Triathlon is a rapidly growing sport, with increasing numbers participating in events, from elite level to grassroots. The beauty of triathlon is that it can be participated in by all ages.
What makes this sport unique is that you have to compete in not one but three disciplines, and that can be quite overwhelming for some. Many people, after watching an ironman or triathlon feel inspired and say: ‘I would love to do that one day’, but often they don’t know where to start.
Everyone has their own perceptions of what it takes to do a triathlon; often that you have to be super-fit or have all the gear to do it and because of these ‘obstacles’, the dream of doing a triathlon can keep getting delayed.
Here are some tips on where to start and common mistakes to avoid, to help you on your way to your first triathlon.
If you are starting from scratch, 2-3 months is a good time frame to work up to your first race.
Finding a race
The best way to become involved within the sport is commit to a race. Once you have done that, then you can come up with a plan on how to achieve your goal.
• Find a race 2-3 months away (www.triathlon.kiwi/events-calendar has an up-to-date calendar to have a look at)
• The triathlon racing calendar year predominately runs from November – April, in between this is the off season.
• Decide your distance. A sprint is a good way to start off, with the distances being:
750 swim, 20km bike and 5km run.
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This is the hardest part, most people want to train for a bit and until they feel more confident with their fitness. Just DO IT, it will be the biggest motivator and confidence booster. Now you have accountability. Well done.
What gear do I need?
Triathlon gear can be expensive, especially when you are just starting out. It depends on your budget, but the best way is to work with what you have, then upgrade as required. Ideally though, the basics you do need to run your first triathlon are:
5) running shoes
You may not look like the pros but remember not to compare your chapter one with their chapter 20. Everyone started from somewhere and never be afraid to talk to other athletes about their experiences. Focus on improving your fitness through regular training and the rest will come. After your first triathlon, you will learn so much that even you can pass knowledge onto someone else.
Where do I start?
The best way to start is get involved with others and join a club. You will learn so much and enjoy being in a supportive and social environment. There are many different training programmes to be found on the internet or in books.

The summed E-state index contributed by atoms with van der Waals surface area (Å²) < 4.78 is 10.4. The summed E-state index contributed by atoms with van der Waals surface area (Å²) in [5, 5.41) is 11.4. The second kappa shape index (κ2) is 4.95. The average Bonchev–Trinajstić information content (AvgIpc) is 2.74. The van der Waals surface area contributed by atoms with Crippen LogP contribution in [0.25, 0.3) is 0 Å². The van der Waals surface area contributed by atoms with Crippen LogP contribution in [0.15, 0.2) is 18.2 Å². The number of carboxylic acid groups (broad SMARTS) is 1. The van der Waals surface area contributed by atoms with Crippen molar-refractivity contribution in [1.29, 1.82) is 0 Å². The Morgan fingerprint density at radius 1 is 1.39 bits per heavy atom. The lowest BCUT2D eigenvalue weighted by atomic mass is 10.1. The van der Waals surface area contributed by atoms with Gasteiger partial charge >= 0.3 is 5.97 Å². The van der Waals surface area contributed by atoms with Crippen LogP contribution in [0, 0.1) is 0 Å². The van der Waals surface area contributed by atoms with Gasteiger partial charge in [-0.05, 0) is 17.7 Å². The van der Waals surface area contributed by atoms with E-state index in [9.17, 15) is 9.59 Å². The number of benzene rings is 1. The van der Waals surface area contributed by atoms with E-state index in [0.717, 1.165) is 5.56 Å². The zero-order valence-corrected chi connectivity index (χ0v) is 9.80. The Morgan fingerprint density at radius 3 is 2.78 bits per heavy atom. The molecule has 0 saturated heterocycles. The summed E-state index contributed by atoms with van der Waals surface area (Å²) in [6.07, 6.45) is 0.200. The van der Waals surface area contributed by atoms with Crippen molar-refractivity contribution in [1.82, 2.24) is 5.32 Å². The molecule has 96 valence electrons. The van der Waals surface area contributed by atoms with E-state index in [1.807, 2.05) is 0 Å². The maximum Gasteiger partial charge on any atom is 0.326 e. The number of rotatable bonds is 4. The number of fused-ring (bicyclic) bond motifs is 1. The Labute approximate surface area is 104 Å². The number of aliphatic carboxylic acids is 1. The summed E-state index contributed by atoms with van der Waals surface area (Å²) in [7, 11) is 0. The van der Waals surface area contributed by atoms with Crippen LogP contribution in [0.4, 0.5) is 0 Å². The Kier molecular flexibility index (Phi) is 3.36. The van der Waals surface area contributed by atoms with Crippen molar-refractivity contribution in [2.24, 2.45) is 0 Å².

The amount of training depends on many things, such as how competitive you want to be and how much time you can put into training around your everyday life. If you want to be competitive, the best way is to find a coach that suits you, as everyone is different.
Tips to keep in mind when training through the season
1) Decide on your goals for the season
Some people like the social aspect of the sport, others want the challenge of being the best they can be. Make sure the work you put in and your goals align to save any disappointment later.
2) Stick to the plan
At times we can get over-excited at the start and train more than we should, or play catch-up on a session that was missed the day before. This can catch up with you and your body. Just forget it and focus on what is up next.
3) Don’t underestimate the importance of rest
Make sure you allow your body to recover properly by getting enough sleep and ensuring a rest day is exactly that. The last thing you want is an injury or burnout.
4) Stay positive and remember to have fun
Triathlon should be enjoyable. Having a positive attitude will always help. If your goggles fall off, keep going, if someone passes you on the bike, don’t worry, just focus on your own race and remember to smile. You should be out there having fun.
Trust me, the feeling of completing your first triathlon is very rewarding. Take the leap this season and challenge yourself to compete in this great sport.
The Hamilton Triathlon Club is a friendly group of triathletes and coaches looking to encourage any new triathletes into the sport and help those already involved to reach the next level. Get involved now – see you out there.
By Suze Landers
Hamilton Triathlon Club
My Dad joined the Hamilton Triathlon Club because he the wanted to give himself a new challenge of competing in a triathlon. He thought it would be good idea for me to join also as I already do running and netball.
I had done swimming lessons in the past but I was not doing any at the time so dad asked the tri-club if I could join the Wednesday lessons even though it was only adults attending.
On my first time going, I was put with dad in his pool lane. I swum behind dad and wasn’t too slow but I struggled with the distance. After a while I found I could last for longer amounts of time and that I was faster.
My goal in November is the 3-9-3 distance event and being part of the Hamilton tri-club will help me achieve this goal.” – Sophie Harris